In a third case, a friend of Sajjad Satar Shanan, a prominent anti-government protester in Nasriya, said that on September 19, he was in the car with Shanan and four other friends driving to a village outside of Nasiriya city. At 9 p.m., about four kilometers outside of the city, two pickup trucks without license plates stopped their car. Eight armed men got out and ordered Shanan out of the car. The friend said he asked who the men were, and they replied, “It is better for you just to let us take him,” and they took him away.
The friend said he told the men he recognized one of them as a Badr Organization member, a unit within the PMF, and another one shot at him twice, with one bullet piercing his thigh. The friend later went to the police and gave them a full report including the name of the man he had recognized but said that no one had been arrested. “I have also received many calls from blocked numbers since then with people threatening me to stop talking about this incident,” he said.
In another case, about 25 armed men in uniform with logos of Asa'ib Ahl al-Haqq, another PMF unit, raided al-Farhatia village of Balad district in Salah al-Din governorate and arrested 12 men on October 17. “They told us that they would bring them back and they gave no reason why they were arresting them,” said a relative of 9 of those arrested, who said he recognized some of the men from a nearby checkpoint the group controls.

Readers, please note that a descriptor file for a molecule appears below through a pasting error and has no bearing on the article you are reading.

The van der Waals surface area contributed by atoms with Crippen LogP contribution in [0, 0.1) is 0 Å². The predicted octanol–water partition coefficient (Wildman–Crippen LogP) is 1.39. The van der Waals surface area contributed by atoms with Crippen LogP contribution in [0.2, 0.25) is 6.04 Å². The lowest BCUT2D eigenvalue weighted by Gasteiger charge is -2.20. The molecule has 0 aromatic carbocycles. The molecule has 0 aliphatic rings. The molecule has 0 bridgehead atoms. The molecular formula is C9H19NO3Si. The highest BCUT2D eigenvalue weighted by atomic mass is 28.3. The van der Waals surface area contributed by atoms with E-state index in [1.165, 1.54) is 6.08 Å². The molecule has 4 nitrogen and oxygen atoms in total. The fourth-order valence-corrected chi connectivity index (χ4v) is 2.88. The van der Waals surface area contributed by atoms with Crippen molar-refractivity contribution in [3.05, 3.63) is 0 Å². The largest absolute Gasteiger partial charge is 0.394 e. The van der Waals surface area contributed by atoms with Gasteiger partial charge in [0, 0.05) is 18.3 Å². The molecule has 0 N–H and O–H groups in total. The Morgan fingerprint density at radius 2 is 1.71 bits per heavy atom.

Villagers found the bodies of eight of the men on the ground the next morning, about 500 meters from the village and 200 meters from the checkpoint. They were handcuffed. Their hands looked like they had been burned, and they had been shot in the head. Al-Kadhimi visited the village on October 18 along with the ministers of defense and interior and pledged to hold those responsible for the killings accountable. The authorities subsequently arrested four people, the relative said he was told, but have not been charged anyone yet as far as he knew. The other four men remain missing.
On November 5, Human Rights Watch sent a letter to the prime minister’s office providing additional details in the cases of all eight people disappeared. A spokesperson said the letter would be given to the prime minister, but Human Rights Watch has not received a response yet.
Human Rights Watch has been documenting enforced disappearances across Iraq for decades, including a 2018 report about 78 men and boys forcibly disappeared between April 2014 and October 2017. In three more cases featured in the report, men who were disappeared and later released said that the PMF or the National Security Service had detained them for periods ranging from 34 to 130 days at unofficial detention sites.
In June 2018, Human Rights Watch sent an inquiry with a list of dozens of names of disappeared people along with the approximate dates and locations where they were last seen to Haidar Ukaili, the human rights adviser to the prime minister’s Advisory Council, but never received a formal response.
“With the 2021 parliamentary elections on the horizon, time may be running out for Al-Kadhimi to use his tenure to seriously tackle Iraq’s most pressing human rights concerns,” Wille said. “Taking decisive action on enforced disappearances will allow him to develop a track record in tackling serious abuses that have plagued the country.”